Electrical Utility Boxes

El Centro council members approv a pilot project to decorate electrical utility boxes with anti-graffiti vinyl wrap arts, with either photographs or graphic arts, at selected areas in the City for the urban beautification program.

EL CENTRO — El Centro City Council members approved the utility box art policy and guidelines during its regular meeting Tuesday, April 20, at City Hall. 

Within six months, motorists and residents of El Centro will see the transformation of utility electric traffic boxes into canvases of street art. The boxes are currently painted in monochrome brown or grey paint and are generally unattractive to pedestrians; and a few were observed to have some graffiti markings.

The city-owned utility boxes — located at street corners adjacent to traffic signal lights — will be wrapped with anti-graffiti vinyl materials that will showcase photographs and artwork created by local photographers and artists. The street art will add beauty and vibrant colors to the City’s thoroughfare and urban landscape, according to council members. These locations are visible to pedestrians, cyclists, and motorists. The proposed areas for the pilot project are located north of Interstate 8. 

“The budget for the pilot project is $25,000 and would fund about 20 utility boxes,” said Adriana Nava, director of community services. The anti-graffiti vinyl arts are estimated to last and endure natural elements for 5-7 years and will be printed and installed by a local sign company, according to policy and guidelines.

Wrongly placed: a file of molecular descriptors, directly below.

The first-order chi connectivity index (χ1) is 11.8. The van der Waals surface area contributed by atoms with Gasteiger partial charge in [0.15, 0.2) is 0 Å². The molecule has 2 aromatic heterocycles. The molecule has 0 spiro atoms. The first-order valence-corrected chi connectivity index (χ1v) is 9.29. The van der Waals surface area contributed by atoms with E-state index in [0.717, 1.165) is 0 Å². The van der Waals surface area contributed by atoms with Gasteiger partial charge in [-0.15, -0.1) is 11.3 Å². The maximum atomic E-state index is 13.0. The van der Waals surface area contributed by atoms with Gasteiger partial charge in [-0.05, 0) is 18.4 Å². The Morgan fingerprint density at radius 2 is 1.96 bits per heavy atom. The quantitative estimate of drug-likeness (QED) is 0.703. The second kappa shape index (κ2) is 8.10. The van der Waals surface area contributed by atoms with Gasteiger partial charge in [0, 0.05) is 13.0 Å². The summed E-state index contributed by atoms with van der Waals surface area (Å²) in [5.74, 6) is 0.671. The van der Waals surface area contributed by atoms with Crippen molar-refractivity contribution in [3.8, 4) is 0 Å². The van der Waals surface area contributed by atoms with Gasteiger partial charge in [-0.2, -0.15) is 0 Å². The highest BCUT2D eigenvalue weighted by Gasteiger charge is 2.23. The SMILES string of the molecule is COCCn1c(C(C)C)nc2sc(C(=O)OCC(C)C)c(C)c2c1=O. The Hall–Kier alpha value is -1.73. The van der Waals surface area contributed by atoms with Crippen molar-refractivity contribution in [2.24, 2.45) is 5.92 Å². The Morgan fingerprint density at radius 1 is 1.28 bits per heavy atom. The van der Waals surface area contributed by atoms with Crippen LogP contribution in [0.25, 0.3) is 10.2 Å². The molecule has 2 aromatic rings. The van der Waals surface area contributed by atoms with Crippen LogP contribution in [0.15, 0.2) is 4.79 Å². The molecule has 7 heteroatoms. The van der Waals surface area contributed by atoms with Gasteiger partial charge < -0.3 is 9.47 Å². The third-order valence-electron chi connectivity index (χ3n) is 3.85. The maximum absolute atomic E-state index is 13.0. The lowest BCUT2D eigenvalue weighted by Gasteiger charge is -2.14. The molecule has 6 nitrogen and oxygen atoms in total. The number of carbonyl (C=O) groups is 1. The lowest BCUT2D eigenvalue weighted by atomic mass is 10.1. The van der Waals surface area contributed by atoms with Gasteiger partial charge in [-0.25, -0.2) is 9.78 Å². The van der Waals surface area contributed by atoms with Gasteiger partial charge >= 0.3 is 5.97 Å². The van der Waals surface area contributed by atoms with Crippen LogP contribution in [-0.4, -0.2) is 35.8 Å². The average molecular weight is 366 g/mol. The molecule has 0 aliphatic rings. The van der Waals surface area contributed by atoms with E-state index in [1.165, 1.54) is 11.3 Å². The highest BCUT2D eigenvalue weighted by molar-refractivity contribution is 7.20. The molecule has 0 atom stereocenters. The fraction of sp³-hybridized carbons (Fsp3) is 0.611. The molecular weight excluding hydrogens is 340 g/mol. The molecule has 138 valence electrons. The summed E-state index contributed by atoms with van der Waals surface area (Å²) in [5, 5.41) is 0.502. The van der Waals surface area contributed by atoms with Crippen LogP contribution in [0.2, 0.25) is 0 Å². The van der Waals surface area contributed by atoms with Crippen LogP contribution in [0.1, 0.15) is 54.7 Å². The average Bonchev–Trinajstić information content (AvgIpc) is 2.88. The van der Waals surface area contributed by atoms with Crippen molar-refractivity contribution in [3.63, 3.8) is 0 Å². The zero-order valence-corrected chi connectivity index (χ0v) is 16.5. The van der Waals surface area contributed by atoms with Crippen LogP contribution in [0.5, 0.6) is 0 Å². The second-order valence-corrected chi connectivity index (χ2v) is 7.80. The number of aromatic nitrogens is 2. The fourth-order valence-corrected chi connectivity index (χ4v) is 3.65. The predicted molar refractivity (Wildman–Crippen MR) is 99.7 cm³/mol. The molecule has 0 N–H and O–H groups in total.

“Selection criteria will include artistic excellence, innovation, and originality,” according to the policy and guidelines. “The Library and Community Services Board will review the art submissions and make recommendations to City staff.” 

“No monetary compensation is provided.” 

The funding source comes from the Community Development Block Grant and will be implemented through the Graffiti Abatement Program. The budget does not come from the City’s general fund, said Nava. 

During Nava’s presentation, Mayor Cheryl Viegas-Walker requested Nava to show completed works in other community jurisdictions. Images displayed by Nava on the chamber’s screen monitors gave the audience an idea of the street beautification project in other cities. 

One project showed an electrical utility box wrapped with colorful flowers. Another, with a closeup of a butterfly perched on a flower. 

Announcements for the applications will be promoted through social media and by traditional flyers; and are targeted to students, practicing photographers, and artists in the community. Priority is given to El Centro residents, but entries from residents of other cities are also welcome.

Interested photographers and artists may visit www.cityofelcentro.org and select Public Art to access the Public Art Program. Applications may be downloaded. 

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